PtG Article 31.01.2024

Meet the speakers: "Ideally, safeguarding should be integrated into all phases of mega sporting events"

Claudia Villa is the safeguarding advisor for the Centre for Sport & Human Rights and an international safeguarding specialist who works closely with international federations, national governing bodies and organisers of major sports events. At Play the Game 2024 she will explain why safeguarding policies are important.

Can you tell us what you do?

My background is in child safeguarding, humanitarian and charity work but more recently I’ve been working with sports organisations. I provide advice on policies, procedures and best practices to put safeguarding systems in place that prevent abuse from occurring.

What do you mean by safeguarding?

Safeguarding refers to all actions, practices, policies and procedures that an organisation implements to protect all individuals; and to prevent and respond to harm and abuse. 

At mega sporting events, it involves exactly that, safeguarding measures must be implemented to protect all individuals involved, especially athletes.

Safeguarding should be present in all phases of an event lifecycle not just at game time. Safeguarding measures must be part of the conceptualisation phase and be integrated throughout all other phases.

Safeguarding must be part of the whole process and embedded in all operations and functional areas. At mega sporting events, safeguarding must strive to create a safe environment for all involved in the
sports ecosystem.

Measures could include vetting of staff and volunteers, effective reporting and response systems, clear policies, procedures and code of conduct, monitoring the time athletes are required to train, their access to water, medical and mental health support and their training and competition environments. They could also include screening comments on social media to prevent online abuse.

There’s a need for safe spaces or places of trust. These don’t necessarily need to be physical spaces. Some participants want to come to a physical space that is marked and designated, while others may simply need a way of contacting people they trust. There needs to be a culture of trust; and a positive safeguarding culture.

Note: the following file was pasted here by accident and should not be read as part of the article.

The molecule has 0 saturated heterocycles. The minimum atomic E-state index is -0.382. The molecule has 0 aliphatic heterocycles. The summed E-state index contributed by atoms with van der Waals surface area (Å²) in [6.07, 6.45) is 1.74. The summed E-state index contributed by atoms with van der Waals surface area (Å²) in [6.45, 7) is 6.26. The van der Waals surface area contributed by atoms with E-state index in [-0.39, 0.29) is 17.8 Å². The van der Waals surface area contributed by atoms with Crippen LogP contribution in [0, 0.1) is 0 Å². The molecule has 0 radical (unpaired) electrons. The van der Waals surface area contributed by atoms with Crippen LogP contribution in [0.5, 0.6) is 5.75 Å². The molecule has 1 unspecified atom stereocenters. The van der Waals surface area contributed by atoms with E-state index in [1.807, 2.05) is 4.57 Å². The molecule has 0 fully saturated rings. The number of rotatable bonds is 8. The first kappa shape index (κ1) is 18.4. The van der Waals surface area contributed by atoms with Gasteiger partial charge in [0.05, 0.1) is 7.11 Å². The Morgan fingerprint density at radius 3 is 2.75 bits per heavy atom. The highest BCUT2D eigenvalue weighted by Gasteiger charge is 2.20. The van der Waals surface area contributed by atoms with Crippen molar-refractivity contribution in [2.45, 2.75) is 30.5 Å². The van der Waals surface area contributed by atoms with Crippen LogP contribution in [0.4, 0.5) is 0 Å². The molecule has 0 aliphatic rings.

Participants need to be told how to raise a concern, what will happen after they do so, who will respond and how long it will take to resolve.

Is there a greater need for safeguarding today?

There has always been a need for it, but today there is more awareness. We need to thank the athletes, the investigative journalists, the civil society organisations, all those who have come forward to raise awareness. They have been a catalyst for change.

Is social media of particular concern?

Of course, online abuse is a relatively modern phenomenon that didn’t always exist.
Ideally, everyone who takes part in a mega-sporting event should subscribe to a social media code of conduct. We know that comments from outsiders will not be subject to this, but we aim to work with social media platforms to reduce abusive language that can impact participants’ well-being.  

Some coaches have a style that entails strong criticism of athletes in the dressing room following a defeat. Fans can also be very critical on social media. Should athletes always be shielded from this?

Everyone needs to be aware of the rights of others. Clubs and sports organisations need to have a code of conduct in place, co-designed and co-created with athletes themselves, which defines what behavior is expected and what kind of behavior is seen as unacceptable. Such considerations should be included in people’s contracts. 

People who post on social media also need to take personal accountability for their actions. They need to be aware of the potential impact of their comments. There’s still a lot of work that needs to be done in this area.

Are safeguarding measures at mega events improving?

Definitely. Safeguarding is quite a recent concept in sport but we are now seeing more efforts to implement it. 

We’re seeing more investments at mega-events. The IOC has published a toolkit on safeguarding athletes from harassment and abuse. FIFA has invested in capacity building, including its FIFA Guardians Safeguarding course, and I have been working with the Centre for Sport and Human Rights von Generation 2026, a programme that aims to raise awareness and improve child safeguarding measures in host Cities ahead of the FIFA World Cup 2026. 

I have also contributed to discussions on the inclusion of safeguarding and child’s rights in the ISO 20121 on sustainable events, which demonstrates its growing importance. There is more of a willingness to integrate safeguarding policies into events today. Safeguarding should be a non-negotiable must-have.

In an ideal world safeguarding should be integrated into all sporting events, Everybody has the right to feel safe and be safe, regardless of whether they’re competing at club level or in international elite competition. Ultimately it’s a human rights issue. There’s definitely more work to be done.

Claudia Villa is an International safeguarding specialist and safeguarding advisor for the Centre for Sport & Human Rights.    

She will take part in the session 'Safeguarding athletes or protecting the brand' on Wednesday 7 February.

Play the Game 2024 will take place in Trondheim, Norway, on 4-7 February 2024. 

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